Today small business which cares about its future transforms from a pure hair salon into a beauty salon, offering sets of services such as skin health, facial aesthetic, foot care, nail manicures, aromatherapy, meditation, oxygen therapy, mud baths, and many other. Beauty salons have proven to be a recession-proof industry all over the world.
Back in the days of the ancient Egyptians, people from the upper classes would normally could have a skin and health treatment in ancient beauty salons. Wealthy men often had a personal hairdresser within their home. But not every beauty salon was hidden inside the palace, there were also a few on the streets available for everyone who could afford it. Indeed, beauty salons throughout history made a huge jump but it is still a place with friendly atmosphere and dedicated professionals.
Unfortunately historical documentation is lacking of information about hairstylists from 5th to 14th century.
But let’s start with hairdressers. Greek writers Aristophanes and Homer both mention hairdressing in their writings. Africa tribes were giving hairdressers high status as they believed that a person’s spirit occupied owners hair.
The word “hairdresser” first time appeared in 17th century in Europe, and then was considered as a profession. In France men began styling women’s hair for the first time, and many of the notable hairdressers of the time were men.
The first famous male hairdresser was French Champagne who moved to Paris to open his own hair salon for wealthy Parisian women.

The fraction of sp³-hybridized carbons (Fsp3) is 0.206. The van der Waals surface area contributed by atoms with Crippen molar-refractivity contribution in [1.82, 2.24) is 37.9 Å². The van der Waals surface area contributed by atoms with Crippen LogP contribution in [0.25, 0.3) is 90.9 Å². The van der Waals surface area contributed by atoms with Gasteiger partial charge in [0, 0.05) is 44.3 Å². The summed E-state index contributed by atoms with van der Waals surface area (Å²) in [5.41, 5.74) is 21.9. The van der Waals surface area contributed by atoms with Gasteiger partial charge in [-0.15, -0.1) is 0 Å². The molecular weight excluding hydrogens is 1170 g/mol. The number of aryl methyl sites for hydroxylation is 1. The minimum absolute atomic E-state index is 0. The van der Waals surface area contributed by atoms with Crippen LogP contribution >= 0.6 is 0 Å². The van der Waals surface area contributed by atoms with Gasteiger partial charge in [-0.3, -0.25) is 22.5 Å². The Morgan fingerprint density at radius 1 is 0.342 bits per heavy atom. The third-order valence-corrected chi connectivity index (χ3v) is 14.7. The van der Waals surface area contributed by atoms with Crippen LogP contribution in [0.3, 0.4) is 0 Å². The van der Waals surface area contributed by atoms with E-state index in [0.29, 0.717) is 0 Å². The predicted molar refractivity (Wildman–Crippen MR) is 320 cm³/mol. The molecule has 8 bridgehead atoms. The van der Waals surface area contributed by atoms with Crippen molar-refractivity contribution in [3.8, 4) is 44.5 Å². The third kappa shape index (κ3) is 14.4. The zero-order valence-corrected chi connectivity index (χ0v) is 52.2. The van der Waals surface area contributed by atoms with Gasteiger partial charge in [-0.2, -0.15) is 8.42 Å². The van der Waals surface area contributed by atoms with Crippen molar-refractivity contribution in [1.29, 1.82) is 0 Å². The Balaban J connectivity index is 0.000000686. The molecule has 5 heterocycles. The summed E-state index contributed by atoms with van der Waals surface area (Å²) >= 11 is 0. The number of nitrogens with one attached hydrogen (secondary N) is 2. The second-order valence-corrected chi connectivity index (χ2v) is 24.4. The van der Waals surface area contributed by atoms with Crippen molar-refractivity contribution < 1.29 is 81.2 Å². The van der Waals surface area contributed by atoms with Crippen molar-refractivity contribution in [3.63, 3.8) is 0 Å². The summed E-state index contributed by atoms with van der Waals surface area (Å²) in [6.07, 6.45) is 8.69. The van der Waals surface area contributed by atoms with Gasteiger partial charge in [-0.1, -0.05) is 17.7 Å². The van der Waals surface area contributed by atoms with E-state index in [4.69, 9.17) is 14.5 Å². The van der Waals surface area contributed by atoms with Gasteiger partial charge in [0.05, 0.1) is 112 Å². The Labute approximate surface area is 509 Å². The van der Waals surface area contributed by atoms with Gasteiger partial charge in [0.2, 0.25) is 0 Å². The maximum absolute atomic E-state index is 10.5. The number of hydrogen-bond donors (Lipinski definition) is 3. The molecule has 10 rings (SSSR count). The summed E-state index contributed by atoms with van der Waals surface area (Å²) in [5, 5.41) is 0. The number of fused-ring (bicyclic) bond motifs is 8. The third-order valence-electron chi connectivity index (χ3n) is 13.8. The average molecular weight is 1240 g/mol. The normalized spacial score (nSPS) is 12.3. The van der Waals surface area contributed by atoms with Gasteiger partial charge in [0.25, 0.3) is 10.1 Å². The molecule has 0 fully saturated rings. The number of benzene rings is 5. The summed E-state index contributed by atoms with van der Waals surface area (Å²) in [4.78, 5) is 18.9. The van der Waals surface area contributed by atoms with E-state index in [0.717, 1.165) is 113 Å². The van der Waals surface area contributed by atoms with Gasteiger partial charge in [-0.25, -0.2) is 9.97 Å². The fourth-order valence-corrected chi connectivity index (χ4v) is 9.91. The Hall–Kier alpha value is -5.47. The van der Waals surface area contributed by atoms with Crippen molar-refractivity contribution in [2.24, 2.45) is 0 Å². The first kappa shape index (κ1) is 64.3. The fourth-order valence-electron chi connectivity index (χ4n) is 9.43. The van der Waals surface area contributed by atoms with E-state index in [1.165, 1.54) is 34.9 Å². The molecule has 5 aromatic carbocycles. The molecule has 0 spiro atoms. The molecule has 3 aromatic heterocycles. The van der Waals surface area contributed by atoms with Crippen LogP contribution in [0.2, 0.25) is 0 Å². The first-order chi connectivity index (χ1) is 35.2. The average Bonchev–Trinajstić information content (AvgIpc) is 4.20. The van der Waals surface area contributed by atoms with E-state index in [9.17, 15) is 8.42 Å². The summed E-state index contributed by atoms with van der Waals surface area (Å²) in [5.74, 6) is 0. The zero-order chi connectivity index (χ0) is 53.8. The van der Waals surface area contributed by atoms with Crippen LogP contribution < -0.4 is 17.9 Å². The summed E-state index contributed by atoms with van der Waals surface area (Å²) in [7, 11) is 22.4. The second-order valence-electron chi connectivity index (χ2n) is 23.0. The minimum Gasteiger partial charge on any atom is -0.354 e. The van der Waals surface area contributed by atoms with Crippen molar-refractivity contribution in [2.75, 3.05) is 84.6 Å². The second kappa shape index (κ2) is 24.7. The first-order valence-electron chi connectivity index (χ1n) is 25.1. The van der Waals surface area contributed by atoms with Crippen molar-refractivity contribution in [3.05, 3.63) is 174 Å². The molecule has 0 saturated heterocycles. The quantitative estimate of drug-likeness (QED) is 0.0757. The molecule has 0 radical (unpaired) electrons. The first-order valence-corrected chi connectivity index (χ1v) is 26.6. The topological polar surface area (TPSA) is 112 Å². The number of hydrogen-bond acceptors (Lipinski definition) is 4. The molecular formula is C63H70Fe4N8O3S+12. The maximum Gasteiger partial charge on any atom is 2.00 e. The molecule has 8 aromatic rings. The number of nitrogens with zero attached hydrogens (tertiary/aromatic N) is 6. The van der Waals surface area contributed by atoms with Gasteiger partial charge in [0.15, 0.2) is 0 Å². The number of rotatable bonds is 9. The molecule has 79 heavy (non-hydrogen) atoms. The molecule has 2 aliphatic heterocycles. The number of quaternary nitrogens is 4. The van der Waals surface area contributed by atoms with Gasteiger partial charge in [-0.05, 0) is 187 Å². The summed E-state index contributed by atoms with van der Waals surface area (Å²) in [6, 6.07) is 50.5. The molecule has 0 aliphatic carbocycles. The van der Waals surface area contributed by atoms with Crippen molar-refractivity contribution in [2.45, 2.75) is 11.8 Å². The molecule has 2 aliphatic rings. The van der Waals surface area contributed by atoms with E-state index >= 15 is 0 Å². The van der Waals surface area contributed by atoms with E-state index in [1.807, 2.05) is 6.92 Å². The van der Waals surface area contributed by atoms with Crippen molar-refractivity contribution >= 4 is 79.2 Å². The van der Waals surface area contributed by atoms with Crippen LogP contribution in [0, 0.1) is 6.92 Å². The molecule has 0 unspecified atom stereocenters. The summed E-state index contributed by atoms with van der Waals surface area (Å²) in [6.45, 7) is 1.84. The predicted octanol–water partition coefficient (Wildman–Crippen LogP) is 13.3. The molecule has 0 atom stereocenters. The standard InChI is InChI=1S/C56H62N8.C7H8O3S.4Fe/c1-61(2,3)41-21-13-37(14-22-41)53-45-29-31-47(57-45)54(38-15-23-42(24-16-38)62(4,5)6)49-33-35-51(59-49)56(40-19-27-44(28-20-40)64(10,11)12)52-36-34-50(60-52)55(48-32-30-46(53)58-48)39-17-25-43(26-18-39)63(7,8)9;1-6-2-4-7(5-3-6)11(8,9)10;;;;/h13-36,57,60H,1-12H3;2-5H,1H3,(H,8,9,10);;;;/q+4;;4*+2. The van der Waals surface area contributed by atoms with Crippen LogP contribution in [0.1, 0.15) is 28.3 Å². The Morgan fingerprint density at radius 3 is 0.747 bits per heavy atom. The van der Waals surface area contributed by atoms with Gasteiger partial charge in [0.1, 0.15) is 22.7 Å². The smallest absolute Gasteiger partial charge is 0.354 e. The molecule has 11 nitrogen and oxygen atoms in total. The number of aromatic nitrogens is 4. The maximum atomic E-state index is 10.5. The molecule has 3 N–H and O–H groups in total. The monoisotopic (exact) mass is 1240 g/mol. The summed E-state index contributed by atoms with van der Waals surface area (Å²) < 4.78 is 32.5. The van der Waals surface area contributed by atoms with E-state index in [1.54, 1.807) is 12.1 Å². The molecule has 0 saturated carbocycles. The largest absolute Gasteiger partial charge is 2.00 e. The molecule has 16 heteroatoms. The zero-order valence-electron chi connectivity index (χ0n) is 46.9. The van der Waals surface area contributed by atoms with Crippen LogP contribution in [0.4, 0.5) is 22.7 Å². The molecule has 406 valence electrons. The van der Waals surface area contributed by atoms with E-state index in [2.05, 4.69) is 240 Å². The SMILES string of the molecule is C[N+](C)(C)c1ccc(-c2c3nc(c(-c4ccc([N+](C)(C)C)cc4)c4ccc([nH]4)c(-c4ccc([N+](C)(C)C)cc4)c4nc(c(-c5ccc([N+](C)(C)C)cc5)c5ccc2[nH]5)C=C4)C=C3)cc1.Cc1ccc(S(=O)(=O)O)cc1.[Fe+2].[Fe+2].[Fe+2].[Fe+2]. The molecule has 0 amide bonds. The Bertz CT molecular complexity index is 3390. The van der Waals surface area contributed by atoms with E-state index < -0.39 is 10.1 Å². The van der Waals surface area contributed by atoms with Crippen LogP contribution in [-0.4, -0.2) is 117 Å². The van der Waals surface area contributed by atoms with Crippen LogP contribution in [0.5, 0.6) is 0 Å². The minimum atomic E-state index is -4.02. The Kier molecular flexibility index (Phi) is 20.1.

Monsieur Champagne look was coined in France in 1663, shortly after his death. His aristocratic clients included Princess Marie de Gonzague.
Time gone by and the next famous hairdresser Madame Martin popularised a style called “the tower” in times of Louis XIV. Tall piles of curls were pomaded, powdered and decorated with ribbons, flowers, lace, feathers and jewelry.
In 1765 the hairdresser de Rumigny published a best seller book Art de la Coiffure des Dames and four years later he opened a school Academie de Coiffure. By 1777, approximately 1,200 hairdressers were working in Paris. During this time, barbers formed unions.
In our time The Make-Up Artists & Hair Stylists Guild serves as the official labor union for make-up artists and hair stylists in Film and television. Artistic professionals create the iconic looks for Hollywood’s stars, and influence major trends in the consumer industry of celebrity hair salons.
After de Rumigny was born other hairdressers such as Leonard and Larseueur who were the stylists for Dauphine of France Marie Antoinette. Leonard developed the loge d’opera, which towered five feet over the wearer’s head. During the French Revolution he escaped and emigrated to Russia, where he worked as the premier hairdresser for Russian nobility.
In 19th century Marie Laveau was one of the most famous hairdressers and also a Voodoo practitioner. Meanwhile French hairdresser Marcel Grateau developed the “Marcel wave” which required the use of a special hot hair iron.
Fashionable women asked to have their hair “marceled.”
The first retail chains of hair salons and later an international network of franchised hair salons was created by Martha Matilda Harper in 1891. She invented a successful hair tonic and later began franchising the hair salon model to low-income women, and by its peak her company included more than 500 franchises and an entire line of hair care products.